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January 8, 2017

Is Now a Good Time to Invest in Stocks?

By Charles Rotblut, CFA, AAII
One of the most common questions many of us in the investment community are asked can be paraphrased as “is now a good time to invest in stocks?” The answer to this question consists of two parts. The first is a clarifying question: “When will you need the money?” The second, depending on the response to the first, is either “no, given your time horizon” or “yes, as long as you’re willing to stick with your investment strategy.”
The reason for first asking about when you the need money is to assess your ability to withstand a short-term loss. The market ebbs and flows. On any given week, month or year, stocks can be up or down. Short investing horizons can lack the necessary time needed to recover from a stumbling Mr. Market. This is why money needed within two years (and up to four or five years for conservative investors) should not be invested in stocks.
The math changes for money not needed for longer time periods. Since 1926, large-cap stocks have risen during 86% of all rolling five-year periods according to the Ibbotson SBBI Yearbook (Duff & Phelps, 2016). Extend the time period out to 10 years, and large-cap stocks have risen 95% of the time. These numbers include the Great Depression, World War II, the 1970s’ stagflation, the 1987 crash and the 2008 financial crisis, among other bad periods. This is food for thought for those of you who are worried about allocating to stocks right now because of valuations, the extent of the recent rally, the Fed, the Trump administration, terrorism, etc.
Since some of you may prefer figures based on more recent history, I ran the numbers assuming that someone got into the market shortly before each of the last two bear markets. A person who bought shares in the Vanguard 500 Index fund (VFINX) at the start of 2000 would have realized a profit on their investment by 2006. Move the start date up to January 2007 and the same investor would have realized a profit by 2012. Both scenarios assume a buy-and-hold investment was made solely in the S&P 500 index fund with no other action taken. Note that the second example assumes an investor got into the market just before the worst bear market since World War II started.
There are many in the investment profession who would instead answer the question of “is now a good time to invest?” with analyses of valuation ratios, economic data, technical analysis and the like. (I have been guilty of doing this as well.)  The detailed analyses and well-thought-out forecasts can provide comfort to the psyche of the person who is trying to decide whether or not to buy stocks right now. Rather than relying on analyses and forecasts to make decisions, I would encourage you instead to simply take a deep breath and invest if your goal is to increase your wealth over a time span of, say, five years or longer. You will be far more likely to realize a positive return on your investment by doing so then by relying on predictions of what Mr. Market might do.
Plus—and this is an extremely important point—what you do after you invest matters far more than when you invest. Analyses by Morningstar and analytics firm DALBAR show that investors commonly realize returns that are lower than the actual funds they invest in. The reason is simple: bad timing decisions. Investors too often think they know when to get in and out of the market. Most investors would do much better by simply buying a low-cost, broad market index fund and not looking at their account for several years.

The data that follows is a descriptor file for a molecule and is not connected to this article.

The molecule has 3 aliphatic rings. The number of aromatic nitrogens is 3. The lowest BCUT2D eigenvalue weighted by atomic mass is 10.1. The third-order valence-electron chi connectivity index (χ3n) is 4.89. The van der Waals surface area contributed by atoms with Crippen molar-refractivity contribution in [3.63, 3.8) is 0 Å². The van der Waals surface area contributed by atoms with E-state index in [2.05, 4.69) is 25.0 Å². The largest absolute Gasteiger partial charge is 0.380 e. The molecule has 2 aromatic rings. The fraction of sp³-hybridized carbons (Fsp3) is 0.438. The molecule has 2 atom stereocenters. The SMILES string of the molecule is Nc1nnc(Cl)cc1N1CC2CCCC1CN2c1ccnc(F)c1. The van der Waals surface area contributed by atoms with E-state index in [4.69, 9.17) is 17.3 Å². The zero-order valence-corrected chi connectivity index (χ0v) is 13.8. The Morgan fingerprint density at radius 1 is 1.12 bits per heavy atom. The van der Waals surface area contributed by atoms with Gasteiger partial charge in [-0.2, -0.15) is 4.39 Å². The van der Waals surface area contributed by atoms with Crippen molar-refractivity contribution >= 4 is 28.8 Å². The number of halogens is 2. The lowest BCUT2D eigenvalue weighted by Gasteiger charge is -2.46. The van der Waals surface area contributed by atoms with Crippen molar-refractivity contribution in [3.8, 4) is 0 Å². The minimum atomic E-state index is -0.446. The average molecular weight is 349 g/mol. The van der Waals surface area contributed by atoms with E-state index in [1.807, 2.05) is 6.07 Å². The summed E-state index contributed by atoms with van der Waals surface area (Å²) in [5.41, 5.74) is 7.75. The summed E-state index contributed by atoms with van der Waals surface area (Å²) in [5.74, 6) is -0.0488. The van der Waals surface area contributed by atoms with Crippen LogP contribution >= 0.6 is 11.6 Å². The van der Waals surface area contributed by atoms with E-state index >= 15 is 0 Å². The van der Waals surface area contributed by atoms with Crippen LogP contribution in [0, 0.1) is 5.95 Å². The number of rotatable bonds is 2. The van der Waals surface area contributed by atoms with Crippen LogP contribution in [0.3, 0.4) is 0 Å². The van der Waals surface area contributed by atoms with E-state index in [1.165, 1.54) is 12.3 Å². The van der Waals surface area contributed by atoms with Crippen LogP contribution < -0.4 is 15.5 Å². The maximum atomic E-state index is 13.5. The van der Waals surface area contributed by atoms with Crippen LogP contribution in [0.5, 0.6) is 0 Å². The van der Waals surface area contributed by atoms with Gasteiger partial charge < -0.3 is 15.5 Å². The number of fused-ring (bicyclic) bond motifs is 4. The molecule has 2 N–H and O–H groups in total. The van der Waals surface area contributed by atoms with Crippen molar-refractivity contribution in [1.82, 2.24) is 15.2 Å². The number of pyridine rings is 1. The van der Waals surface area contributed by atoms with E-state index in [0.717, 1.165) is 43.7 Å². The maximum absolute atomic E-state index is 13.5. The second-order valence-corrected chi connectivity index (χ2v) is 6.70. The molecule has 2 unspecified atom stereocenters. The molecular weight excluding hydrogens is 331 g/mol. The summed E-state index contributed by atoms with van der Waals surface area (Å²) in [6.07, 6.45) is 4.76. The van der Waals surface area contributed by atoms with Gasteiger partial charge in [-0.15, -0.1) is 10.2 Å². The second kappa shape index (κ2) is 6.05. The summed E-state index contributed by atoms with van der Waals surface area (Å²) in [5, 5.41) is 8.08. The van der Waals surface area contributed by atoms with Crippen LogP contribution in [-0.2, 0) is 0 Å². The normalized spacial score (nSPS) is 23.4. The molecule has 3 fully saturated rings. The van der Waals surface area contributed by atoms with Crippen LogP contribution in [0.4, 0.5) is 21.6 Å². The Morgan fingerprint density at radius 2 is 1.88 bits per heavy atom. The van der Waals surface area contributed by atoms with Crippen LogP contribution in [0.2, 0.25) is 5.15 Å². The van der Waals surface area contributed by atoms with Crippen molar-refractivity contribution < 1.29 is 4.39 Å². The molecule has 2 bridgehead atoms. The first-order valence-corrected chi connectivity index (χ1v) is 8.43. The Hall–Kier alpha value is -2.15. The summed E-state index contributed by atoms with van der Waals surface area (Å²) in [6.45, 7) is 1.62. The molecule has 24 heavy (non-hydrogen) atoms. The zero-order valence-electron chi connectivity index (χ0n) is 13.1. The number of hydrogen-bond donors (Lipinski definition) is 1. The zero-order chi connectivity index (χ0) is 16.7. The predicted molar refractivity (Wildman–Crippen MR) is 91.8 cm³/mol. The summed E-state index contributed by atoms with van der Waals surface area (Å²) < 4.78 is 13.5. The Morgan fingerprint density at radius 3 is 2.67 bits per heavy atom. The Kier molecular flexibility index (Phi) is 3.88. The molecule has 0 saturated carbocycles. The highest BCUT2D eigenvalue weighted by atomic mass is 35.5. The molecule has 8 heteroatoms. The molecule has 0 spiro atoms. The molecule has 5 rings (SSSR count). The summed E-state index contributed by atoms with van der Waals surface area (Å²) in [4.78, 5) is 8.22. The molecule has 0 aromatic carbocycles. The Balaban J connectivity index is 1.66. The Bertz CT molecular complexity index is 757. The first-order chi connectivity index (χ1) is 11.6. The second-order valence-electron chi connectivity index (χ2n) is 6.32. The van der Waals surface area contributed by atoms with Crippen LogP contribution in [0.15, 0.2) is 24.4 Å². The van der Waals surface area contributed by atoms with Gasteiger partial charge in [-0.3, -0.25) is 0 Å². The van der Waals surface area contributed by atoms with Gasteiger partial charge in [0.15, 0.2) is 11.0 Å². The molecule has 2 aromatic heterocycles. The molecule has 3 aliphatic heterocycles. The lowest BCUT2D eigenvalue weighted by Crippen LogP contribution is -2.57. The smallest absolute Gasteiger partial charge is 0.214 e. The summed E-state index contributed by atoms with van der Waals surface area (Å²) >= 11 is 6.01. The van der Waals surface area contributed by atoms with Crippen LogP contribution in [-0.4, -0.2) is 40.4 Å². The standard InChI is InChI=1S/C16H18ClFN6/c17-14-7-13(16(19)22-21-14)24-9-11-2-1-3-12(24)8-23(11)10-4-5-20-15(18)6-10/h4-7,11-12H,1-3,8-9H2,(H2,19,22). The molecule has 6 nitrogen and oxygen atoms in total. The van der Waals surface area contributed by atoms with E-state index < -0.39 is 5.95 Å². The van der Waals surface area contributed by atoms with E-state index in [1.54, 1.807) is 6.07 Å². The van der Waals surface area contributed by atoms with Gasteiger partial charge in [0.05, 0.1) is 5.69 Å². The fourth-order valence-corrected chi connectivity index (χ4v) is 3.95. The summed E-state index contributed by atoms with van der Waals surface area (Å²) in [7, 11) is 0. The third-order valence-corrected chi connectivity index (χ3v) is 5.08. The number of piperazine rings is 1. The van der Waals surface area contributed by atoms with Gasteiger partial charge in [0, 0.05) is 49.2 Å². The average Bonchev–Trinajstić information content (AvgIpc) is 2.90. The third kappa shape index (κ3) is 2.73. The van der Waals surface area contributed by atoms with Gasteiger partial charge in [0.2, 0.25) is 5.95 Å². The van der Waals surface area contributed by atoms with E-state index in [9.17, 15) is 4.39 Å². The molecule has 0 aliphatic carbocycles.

If you’re still nervous about getting into the market today, next week or on any other given day after having read this week's commentary, there are two things you can do. First, pull out a calendar, circle one day three months from now, six months from now, nine months from now and 12 months from now (or any time interval you feel comfortable with). Then invest a portion today and a bit more on each of the future days regardless of what is occurring on each particular day. Second, diversify among various asset classes, such as bonds and real estate investment trusts (REITs). The first step will reduce the odds of investing on a suboptimal day. The second step will reduce the volatility of your portfolio, allowing you to stick with your strategy for a longer period of time.
The Week Ahead
Fourth-quarter earnings season will “officially” start next week. Joining Dow Jones industrial average component JPMorgan Chase & Co. (JPM) on Friday will be Bank of America (BAC), BlackRock (BLK) and Wells Fargo (WFC). In total, seven members of the S&P 500 will report.
The week’s first economic report will be the Labor Department’s November job openings and labor turnover survey (JOLTS), which will be released on Tuesday. Thursday will feature December import and export prices. The December Producer Price Index (PPI), December retail sales, November business inventories and the University of Michigan’s preliminary January consumer sentiment survey will be released on Friday.
Six Federal Reserve officials will make public appearances: Boston president Eric Rosengren and Atlanta president Dennis Lockhart on Monday; Chicago president Charles Evans, St. Louis president James Bullard and chair Janet Yellen on Thursday; and Philadelphia president Patrick Harker on Thursday and Friday.
The Treasury Department will auction $24 billion of three-year notes on Tuesday, $20 billion of 10-year notes on Wednesday and $12 billion of 30-year bonds on Thursday.
About The Author - Charles Rotblut, CFA is the VP and Editor for American Association of Individual Investors (AAII). Charles is also the author of Better Good than Lucky. (EconMatters author archive here
The views and opinions expressed herein are the author's own, and do not necessarily reflect those of EconMatters.

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